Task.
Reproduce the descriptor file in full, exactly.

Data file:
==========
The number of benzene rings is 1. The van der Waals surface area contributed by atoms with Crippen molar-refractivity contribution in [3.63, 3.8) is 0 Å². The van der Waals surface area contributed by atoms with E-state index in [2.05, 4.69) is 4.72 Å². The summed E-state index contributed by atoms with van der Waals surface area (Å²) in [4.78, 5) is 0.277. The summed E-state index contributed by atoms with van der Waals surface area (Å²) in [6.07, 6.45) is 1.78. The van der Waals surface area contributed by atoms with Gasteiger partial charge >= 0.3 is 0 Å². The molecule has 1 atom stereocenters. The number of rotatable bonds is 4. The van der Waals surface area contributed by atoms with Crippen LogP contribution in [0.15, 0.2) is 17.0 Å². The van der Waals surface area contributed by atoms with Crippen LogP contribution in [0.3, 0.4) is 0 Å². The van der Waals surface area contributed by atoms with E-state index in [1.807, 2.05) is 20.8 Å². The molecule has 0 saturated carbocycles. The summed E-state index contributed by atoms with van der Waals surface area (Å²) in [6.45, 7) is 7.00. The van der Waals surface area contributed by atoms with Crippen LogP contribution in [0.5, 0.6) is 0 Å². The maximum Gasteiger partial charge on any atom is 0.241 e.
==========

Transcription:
The number of benzene rings is 1. The van der Waals surface area contributed by atoms with Crippen molar-refractivity contribution in [3.63, 3.8) is 0 Å². The van der Waals surface area contributed by atoms with E-state index in [2.05, 4.69) is 4.72 Å². The summed E-state index contributed by atoms with van der Waals surface area (Å²) in [4.78, 5) is 0.277. The summed E-state index contributed by atoms with van der Waals surface area (Å²) in [6.07, 6.45) is 1.78. The van der Waals surface area contributed by atoms with Gasteiger partial charge >= 0.3 is 0 Å². The molecule has 1 atom stereocenters. The number of rotatable bonds is 4. The van der Waals surface area contributed by atoms with Crippen LogP contribution in [0.15, 0.2) is 17.0 Å². The van der Waals surface area contributed by atoms with Crippen LogP contribution in [0.3, 0.4) is 0 Å². The van der Waals surface area contributed by atoms with E-state index in [1.807, 2.05) is 20.8 Å². The molecule has 0 saturated carbocycles. The summed E-state index contributed by atoms with van der Waals surface area (Å²) in [6.45, 7) is 7.00. The van der Waals surface area contributed by atoms with Crippen LogP contribution in [0.5, 0.6) is 0 Å². The maximum Gasteiger partial charge on any atom is 0.241 e.